Natural Disasters

Ban Bottled Water? Industry Scrutinized in Parched California

Publication: NBC News   Date: May 11, 2015   View Article

Thirsty? Drink tap water.

That’s the message being pushed in parched California, where companies such as Swiss food giant Nestle are bottling for profit water that they pipe from public lands, pump from the desert, and draw from municipal water supplies as citizens are asked to curtail their own water consumption.

“In a historic drought like we are having, it just seems like a really, really poor use of a scarce resource,” said Eddie Kurtz, the executive director of the California-based Courage Campaign which is petitioning the California Water Resources Control Board to immediately shut down Nestlé’s water bottling plants.

The campaign, he said, “is a gateway, an opportunity for us to engage people” in a broader dialogue about water management in California.

Billions of Dollars of Real Estate at Risk to Wildfire, Experts Say

Publication: NBC News   Date: April 24, 2015   View Article

Seeking the beauty of nature, Americans just can’t stop building houses among trees that will, sooner or later, go up in flames.

“It is truly a when, not if,” Sean McVay, a homeowner in Evergreen, Colorado, said of the threat that a wildfire will tear through his wooded community in the Rocky Mountain foothills west of Denver. But that doesn’t mean he plans to move. McVay bought the house last year. Like most homeowners there, he’s an outdoor enthusiast.

“Being part of the wooded environment is a big draw,” he said.

McVay is not alone. More than 1.1 million properties in the western United States were identified as highly vulnerable to wildfire in a 2015 risk report from analytics firm CoreLogic. The cost to rebuild those homes would total $269 billion, according to the report, which was written to inform the insurance industry and, perhaps, sway policymakers to encourage fire-safe construction in areas susceptible to wildfires.

Many in U.S. Face Another Dry Year as World Water Day Arrives

Publication: NBC News   Date: March 22, 2015   View Article

It’s a thirsty nation.

From California to the Pacific Northwest to swaths of Texas and Oklahoma, farmers, ranchers and just about anybody with a lawn or a pool are bracing for what’s expected to be another dry year.

Historically low snowpack in the mountains along the West Coast has heightened concern about drought. Ski areas from California to Washington have cried uncle after months of trying to keep slopes open. And water resource managers are busy making plans to deal with low river flows. For many in the U.S., World Water Day on March 22 is that in name only.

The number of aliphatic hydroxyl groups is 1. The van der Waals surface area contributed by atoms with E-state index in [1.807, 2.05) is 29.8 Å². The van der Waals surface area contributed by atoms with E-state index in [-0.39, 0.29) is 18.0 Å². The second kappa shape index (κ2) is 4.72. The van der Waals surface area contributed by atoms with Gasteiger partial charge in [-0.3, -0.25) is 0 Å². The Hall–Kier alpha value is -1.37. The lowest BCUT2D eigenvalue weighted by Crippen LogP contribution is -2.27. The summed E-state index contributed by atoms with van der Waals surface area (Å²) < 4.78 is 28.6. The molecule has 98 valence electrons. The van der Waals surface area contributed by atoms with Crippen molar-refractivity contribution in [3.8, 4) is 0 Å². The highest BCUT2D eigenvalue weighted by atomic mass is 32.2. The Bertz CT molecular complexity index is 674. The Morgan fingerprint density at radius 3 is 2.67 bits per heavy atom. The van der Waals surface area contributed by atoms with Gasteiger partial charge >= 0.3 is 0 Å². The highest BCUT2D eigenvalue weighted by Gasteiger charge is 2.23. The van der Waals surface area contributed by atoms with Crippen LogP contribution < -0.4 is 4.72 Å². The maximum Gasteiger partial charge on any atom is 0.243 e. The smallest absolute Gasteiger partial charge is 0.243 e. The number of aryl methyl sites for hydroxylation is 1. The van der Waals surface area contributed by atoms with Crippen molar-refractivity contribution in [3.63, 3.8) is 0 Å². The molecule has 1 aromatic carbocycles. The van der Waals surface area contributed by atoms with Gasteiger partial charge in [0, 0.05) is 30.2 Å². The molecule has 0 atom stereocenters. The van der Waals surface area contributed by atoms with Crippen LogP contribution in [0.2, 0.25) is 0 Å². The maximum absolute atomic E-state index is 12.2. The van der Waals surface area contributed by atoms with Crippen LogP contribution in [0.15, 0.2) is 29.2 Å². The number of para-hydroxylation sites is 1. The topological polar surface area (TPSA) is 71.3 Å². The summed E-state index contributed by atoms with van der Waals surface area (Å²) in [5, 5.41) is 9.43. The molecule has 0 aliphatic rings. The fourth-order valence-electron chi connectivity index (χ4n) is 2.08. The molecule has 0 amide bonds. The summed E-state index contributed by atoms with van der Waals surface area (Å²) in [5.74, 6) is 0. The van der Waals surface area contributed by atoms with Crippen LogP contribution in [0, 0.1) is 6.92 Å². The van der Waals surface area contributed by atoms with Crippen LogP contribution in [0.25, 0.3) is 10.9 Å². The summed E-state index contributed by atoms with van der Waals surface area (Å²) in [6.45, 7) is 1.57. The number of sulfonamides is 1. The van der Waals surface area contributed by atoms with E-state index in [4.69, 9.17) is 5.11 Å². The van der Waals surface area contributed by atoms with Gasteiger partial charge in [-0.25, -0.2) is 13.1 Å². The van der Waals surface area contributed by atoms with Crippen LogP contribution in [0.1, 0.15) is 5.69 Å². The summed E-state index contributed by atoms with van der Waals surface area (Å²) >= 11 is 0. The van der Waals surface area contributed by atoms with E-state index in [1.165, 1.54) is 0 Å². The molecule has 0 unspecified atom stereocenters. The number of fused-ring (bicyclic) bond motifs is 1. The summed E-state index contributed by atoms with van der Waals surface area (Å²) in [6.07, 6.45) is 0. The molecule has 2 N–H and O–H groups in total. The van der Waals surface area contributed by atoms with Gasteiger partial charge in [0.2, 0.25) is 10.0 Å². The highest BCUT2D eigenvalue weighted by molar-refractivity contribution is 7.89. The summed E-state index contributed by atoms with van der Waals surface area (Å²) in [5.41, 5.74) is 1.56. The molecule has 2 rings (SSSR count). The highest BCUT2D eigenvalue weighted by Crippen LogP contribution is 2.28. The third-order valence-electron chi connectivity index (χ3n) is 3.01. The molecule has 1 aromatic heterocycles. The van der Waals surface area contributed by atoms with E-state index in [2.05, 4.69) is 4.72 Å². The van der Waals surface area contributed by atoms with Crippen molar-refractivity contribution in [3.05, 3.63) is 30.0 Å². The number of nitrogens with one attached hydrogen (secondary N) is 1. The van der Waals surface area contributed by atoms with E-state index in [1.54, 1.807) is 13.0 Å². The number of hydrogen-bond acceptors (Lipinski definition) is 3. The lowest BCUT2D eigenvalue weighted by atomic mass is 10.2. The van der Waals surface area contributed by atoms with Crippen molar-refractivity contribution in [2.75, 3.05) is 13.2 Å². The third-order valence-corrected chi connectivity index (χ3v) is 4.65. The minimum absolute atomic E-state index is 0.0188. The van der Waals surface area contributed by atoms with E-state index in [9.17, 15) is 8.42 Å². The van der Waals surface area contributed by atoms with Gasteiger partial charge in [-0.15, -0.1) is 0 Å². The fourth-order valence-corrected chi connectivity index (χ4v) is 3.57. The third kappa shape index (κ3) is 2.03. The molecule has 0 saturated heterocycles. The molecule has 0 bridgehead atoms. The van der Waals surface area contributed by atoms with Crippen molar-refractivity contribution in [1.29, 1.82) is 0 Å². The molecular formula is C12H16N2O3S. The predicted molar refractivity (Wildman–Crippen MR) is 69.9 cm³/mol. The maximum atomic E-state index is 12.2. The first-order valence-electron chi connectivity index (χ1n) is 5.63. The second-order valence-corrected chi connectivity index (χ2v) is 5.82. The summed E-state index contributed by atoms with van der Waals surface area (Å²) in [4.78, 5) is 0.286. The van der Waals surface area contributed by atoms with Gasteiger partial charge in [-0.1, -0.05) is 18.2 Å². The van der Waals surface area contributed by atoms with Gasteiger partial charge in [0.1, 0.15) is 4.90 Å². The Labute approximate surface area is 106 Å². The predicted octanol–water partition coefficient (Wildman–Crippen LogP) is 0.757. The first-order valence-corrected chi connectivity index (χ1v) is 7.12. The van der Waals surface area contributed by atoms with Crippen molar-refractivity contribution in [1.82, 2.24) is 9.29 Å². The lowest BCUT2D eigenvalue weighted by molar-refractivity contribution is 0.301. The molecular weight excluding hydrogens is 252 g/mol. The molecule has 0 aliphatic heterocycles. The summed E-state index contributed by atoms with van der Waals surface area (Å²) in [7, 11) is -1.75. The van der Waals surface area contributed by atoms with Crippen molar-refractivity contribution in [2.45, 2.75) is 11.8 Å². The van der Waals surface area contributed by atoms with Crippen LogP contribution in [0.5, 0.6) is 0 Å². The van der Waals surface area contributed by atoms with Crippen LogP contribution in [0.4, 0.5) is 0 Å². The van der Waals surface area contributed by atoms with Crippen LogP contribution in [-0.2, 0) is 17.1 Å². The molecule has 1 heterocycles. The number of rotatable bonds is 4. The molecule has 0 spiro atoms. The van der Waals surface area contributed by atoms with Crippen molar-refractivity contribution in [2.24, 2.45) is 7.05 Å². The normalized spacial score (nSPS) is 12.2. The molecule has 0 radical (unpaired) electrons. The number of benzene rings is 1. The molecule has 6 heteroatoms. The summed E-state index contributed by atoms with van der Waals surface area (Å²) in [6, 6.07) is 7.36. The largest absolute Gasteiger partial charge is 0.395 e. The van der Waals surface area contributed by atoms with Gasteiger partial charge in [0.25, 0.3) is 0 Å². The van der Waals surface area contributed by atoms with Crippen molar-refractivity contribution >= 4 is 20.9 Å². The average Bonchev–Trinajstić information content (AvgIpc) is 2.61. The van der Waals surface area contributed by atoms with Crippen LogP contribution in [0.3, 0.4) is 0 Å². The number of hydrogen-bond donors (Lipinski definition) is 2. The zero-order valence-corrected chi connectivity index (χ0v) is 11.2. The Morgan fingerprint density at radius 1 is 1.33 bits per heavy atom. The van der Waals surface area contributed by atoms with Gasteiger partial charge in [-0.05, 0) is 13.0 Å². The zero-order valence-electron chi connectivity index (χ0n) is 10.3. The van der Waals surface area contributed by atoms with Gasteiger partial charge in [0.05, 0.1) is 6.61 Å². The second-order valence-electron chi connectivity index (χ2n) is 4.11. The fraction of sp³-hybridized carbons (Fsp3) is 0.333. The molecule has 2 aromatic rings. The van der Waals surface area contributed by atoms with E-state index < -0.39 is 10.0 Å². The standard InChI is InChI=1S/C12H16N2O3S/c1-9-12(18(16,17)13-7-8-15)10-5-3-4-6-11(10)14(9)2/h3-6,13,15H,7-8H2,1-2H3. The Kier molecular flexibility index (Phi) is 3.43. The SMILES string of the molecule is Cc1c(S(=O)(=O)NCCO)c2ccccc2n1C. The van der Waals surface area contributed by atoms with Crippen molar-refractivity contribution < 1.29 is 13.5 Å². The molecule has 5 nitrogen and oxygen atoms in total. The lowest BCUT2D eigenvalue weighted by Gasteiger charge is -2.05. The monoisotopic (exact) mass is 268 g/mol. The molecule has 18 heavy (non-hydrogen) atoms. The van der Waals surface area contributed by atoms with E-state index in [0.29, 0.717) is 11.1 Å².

California Drought Linked to Human-Caused Warming: Study

Publication: NBC News   Date: March 2, 2015   View Article

In parched California, rainfall patterns are essentially the same as they were 120 years ago, but humans have made it warmer and that added heat is driving the state’s crippling drought, according to a new study. Warm temperatures dry out soils and cause precipitation to fall as rain rather than snow, thus reducing annual snowpack essential for irrigation, for example. What snow does fall then melts earlier in the spring.

Drying Up? Six Industries at Big Risk in California’s Drought

Publication: NBC News   Date: September 29, 2014   View Article

In drought-stricken California, workers in industries from golf to medical marijuana are struggling to prevent the lack of water from drying up business. Most are cautiously watching the weather in hopes that fall and winter storms bring enough rain and snow to keep their doors open. But for some companies, the persistent lack of moisture has been too much: They’ve already been forced to close.

As Californians Pump Groundwater, Land Sinks and Aquifers Shrink

Publication: NBC News   Date: July 15, 2014   View Article

So much water is being pumped from the ground in parched California that the land is sinking, according to scientists.

The more Californians rely on groundwater, the worse these problems will get, experts across industry, government, and academia say. But, they said, the pumping is likely to continue given a confluence of factors that range from urban population growth to an expanding agricultural industry.

Warming World Drives Hurricane Forming Winds, Study Says

Publication: NBC News   Date: April 28, 2014   View Article

Wind-whipped mayhem may ratchet up as the global climate adjusts to ever increasing concentrations of greenhouse gases in the atmosphere, according to a new study.

In particular, easterly winds associated with weather systems known as African easterly waves that bring rains critical to crops and livestock in the Sahel, transport Saharan dust within Africa and across the Atlantic Ocean, and play a role in the formation of tropical cyclones –- i.e. hurricanes –- will strengthen.

© 2008-2010 Collected Writings By John Roach